The WildList is dead, long live the WildList!

Andreas Marx, Frank Dessmann

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For a very long time, the WildList was the accepted standard for all kind of anti-malware software tests. However, today's real challenges - like targeted attacks and zero-day exploits, as well as adware and spyware - are not covered by the WildList. Traditionally, the WildList only focuses on self-replicating malware such as viruses and worms, but in today's world, these malware types have almost died out and have been replaced by Trojan horses with keyloggers and options to steal PIN and TAN codes for online banking. (The malware world has gone commercial and some of the bad guys are making more money than traditional AV companies!) Besides this, the WildList is usually published 2 to 3 months after the reporting month, so it's outdated when released.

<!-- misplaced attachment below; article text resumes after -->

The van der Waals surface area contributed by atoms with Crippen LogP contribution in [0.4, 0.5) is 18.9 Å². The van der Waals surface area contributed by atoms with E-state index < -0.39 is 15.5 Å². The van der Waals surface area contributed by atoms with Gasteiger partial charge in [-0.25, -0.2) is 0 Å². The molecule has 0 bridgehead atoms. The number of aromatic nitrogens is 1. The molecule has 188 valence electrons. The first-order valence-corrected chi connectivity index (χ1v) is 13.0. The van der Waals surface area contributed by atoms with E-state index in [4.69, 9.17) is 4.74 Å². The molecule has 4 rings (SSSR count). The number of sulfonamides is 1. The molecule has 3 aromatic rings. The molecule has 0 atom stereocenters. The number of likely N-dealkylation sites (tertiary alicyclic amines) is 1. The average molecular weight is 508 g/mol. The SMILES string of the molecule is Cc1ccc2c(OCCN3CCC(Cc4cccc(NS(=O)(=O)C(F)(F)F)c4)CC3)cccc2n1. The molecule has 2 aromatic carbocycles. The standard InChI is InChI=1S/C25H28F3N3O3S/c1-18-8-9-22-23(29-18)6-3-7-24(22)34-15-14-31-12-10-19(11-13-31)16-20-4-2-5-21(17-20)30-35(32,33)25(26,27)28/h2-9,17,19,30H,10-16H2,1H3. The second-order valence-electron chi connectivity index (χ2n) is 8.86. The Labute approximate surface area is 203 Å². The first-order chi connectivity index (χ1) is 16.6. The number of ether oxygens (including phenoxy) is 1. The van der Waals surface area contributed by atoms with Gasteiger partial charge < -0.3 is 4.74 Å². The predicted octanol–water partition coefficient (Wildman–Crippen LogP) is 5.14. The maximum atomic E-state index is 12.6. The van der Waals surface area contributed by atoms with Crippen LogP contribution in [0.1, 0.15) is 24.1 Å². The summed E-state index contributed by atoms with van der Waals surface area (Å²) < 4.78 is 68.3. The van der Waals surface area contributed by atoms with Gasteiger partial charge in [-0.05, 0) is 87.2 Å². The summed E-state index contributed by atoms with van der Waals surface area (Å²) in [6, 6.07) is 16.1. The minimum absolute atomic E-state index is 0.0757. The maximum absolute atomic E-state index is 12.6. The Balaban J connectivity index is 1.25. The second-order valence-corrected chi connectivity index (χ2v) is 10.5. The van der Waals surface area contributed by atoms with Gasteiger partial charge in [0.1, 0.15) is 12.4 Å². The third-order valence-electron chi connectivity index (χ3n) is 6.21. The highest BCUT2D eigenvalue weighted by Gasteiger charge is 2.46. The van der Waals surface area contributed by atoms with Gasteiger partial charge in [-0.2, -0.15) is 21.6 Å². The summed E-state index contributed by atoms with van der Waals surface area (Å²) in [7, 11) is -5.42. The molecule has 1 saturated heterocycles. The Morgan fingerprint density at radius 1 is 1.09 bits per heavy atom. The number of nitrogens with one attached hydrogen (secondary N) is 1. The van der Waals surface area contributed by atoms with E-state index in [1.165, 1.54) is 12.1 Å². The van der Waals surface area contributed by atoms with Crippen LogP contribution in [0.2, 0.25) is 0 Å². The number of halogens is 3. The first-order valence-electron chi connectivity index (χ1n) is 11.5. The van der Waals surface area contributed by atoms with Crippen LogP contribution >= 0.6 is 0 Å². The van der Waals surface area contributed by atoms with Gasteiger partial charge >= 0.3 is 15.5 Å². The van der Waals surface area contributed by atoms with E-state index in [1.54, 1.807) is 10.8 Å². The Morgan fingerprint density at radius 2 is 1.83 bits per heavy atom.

This paper will focus on current problems of the WildList and suggests methods to increase the usefulness of the WildList again, to ensure that not only all today's malware types are covered, but also that the WildList will always be up to date when published on a more regular basis. This includes an analysis of all required processes, better reporting methods and automatisms which must be used to avoid delays in publication.


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